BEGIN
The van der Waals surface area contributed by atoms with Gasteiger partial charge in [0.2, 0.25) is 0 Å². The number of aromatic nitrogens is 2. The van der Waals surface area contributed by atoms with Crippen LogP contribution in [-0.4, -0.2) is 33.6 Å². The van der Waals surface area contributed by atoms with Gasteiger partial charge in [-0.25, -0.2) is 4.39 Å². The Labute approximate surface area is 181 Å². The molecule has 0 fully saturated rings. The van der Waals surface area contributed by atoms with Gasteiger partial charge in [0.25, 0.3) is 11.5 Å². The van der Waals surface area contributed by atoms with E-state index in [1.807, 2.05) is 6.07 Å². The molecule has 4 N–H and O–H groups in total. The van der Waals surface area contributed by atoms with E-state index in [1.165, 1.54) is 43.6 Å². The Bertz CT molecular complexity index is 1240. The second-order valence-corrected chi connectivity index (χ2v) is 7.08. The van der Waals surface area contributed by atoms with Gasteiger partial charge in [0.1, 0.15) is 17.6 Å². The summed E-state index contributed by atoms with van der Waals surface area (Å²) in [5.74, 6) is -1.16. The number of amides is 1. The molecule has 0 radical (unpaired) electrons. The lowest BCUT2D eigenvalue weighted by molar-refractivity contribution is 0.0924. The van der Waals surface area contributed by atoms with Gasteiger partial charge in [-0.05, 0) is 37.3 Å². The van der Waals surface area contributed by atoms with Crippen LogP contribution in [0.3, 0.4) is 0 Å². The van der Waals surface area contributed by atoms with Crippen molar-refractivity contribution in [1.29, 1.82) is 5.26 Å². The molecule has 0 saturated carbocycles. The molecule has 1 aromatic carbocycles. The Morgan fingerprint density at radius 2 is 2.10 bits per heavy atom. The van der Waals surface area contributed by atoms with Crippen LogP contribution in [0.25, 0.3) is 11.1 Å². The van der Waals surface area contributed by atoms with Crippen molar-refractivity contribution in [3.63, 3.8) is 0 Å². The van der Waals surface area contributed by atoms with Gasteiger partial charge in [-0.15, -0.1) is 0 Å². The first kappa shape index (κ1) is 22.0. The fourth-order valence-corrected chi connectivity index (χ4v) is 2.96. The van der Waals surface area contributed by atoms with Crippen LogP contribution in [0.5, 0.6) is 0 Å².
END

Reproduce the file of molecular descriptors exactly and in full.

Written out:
The van der Waals surface area contributed by atoms with Gasteiger partial charge in [0.2, 0.25) is 0 Å². The number of aromatic nitrogens is 2. The van der Waals surface area contributed by atoms with Crippen LogP contribution in [-0.4, -0.2) is 33.6 Å². The van der Waals surface area contributed by atoms with Gasteiger partial charge in [-0.25, -0.2) is 4.39 Å². The Labute approximate surface area is 181 Å². The molecule has 0 fully saturated rings. The van der Waals surface area contributed by atoms with Gasteiger partial charge in [0.25, 0.3) is 11.5 Å². The van der Waals surface area contributed by atoms with E-state index in [1.807, 2.05) is 6.07 Å². The molecule has 4 N–H and O–H groups in total. The van der Waals surface area contributed by atoms with E-state index in [1.165, 1.54) is 43.6 Å². The Bertz CT molecular complexity index is 1240. The second-order valence-corrected chi connectivity index (χ2v) is 7.08. The van der Waals surface area contributed by atoms with Gasteiger partial charge in [0.1, 0.15) is 17.6 Å². The summed E-state index contributed by atoms with van der Waals surface area (Å²) in [5.74, 6) is -1.16. The number of amides is 1. The molecule has 0 radical (unpaired) electrons. The lowest BCUT2D eigenvalue weighted by molar-refractivity contribution is 0.0924. The van der Waals surface area contributed by atoms with Gasteiger partial charge in [-0.05, 0) is 37.3 Å². The van der Waals surface area contributed by atoms with Crippen LogP contribution in [0.3, 0.4) is 0 Å². The van der Waals surface area contributed by atoms with Crippen molar-refractivity contribution in [1.29, 1.82) is 5.26 Å². The molecule has 0 saturated carbocycles. The molecule has 1 aromatic carbocycles. The Morgan fingerprint density at radius 2 is 2.10 bits per heavy atom. The van der Waals surface area contributed by atoms with Crippen LogP contribution in [0.25, 0.3) is 11.1 Å². The van der Waals surface area contributed by atoms with Crippen molar-refractivity contribution in [3.63, 3.8) is 0 Å². The van der Waals surface area contributed by atoms with Gasteiger partial charge in [-0.15, -0.1) is 0 Å². The first kappa shape index (κ1) is 22.0. The fourth-order valence-corrected chi connectivity index (χ4v) is 2.96. The van der Waals surface area contributed by atoms with Crippen LogP contribution in [0.5, 0.6) is 0 Å².